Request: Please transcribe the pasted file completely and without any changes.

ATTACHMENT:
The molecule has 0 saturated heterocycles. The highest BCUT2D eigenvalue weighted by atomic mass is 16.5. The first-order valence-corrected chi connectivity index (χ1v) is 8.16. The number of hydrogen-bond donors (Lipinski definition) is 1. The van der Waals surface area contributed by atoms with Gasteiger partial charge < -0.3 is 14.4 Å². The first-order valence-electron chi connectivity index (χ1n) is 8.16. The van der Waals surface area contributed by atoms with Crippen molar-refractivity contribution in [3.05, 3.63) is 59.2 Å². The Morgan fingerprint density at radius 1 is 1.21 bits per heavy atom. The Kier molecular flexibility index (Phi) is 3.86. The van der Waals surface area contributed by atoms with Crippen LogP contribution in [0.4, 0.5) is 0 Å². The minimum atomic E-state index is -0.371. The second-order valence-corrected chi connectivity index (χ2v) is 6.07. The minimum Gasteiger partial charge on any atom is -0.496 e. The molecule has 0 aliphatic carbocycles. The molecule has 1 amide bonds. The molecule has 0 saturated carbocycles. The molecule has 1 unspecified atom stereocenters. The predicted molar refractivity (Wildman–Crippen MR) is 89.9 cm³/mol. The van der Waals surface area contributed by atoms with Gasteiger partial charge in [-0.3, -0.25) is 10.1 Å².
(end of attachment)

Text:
The molecule has 0 saturated heterocycles. The highest BCUT2D eigenvalue weighted by atomic mass is 16.5. The first-order valence-corrected chi connectivity index (χ1v) is 8.16. The number of hydrogen-bond donors (Lipinski definition) is 1. The van der Waals surface area contributed by atoms with Gasteiger partial charge < -0.3 is 14.4 Å². The first-order valence-electron chi connectivity index (χ1n) is 8.16. The van der Waals surface area contributed by atoms with Crippen molar-refractivity contribution in [3.05, 3.63) is 59.2 Å². The Morgan fingerprint density at radius 1 is 1.21 bits per heavy atom. The Kier molecular flexibility index (Phi) is 3.86. The van der Waals surface area contributed by atoms with Crippen LogP contribution in [0.4, 0.5) is 0 Å². The minimum atomic E-state index is -0.371. The second-order valence-corrected chi connectivity index (χ2v) is 6.07. The minimum Gasteiger partial charge on any atom is -0.496 e. The molecule has 0 aliphatic carbocycles. The molecule has 1 amide bonds. The molecule has 0 saturated carbocycles. The molecule has 1 unspecified atom stereocenters. The predicted molar refractivity (Wildman–Crippen MR) is 89.9 cm³/mol. The van der Waals surface area contributed by atoms with Gasteiger partial charge in [-0.3, -0.25) is 10.1 Å².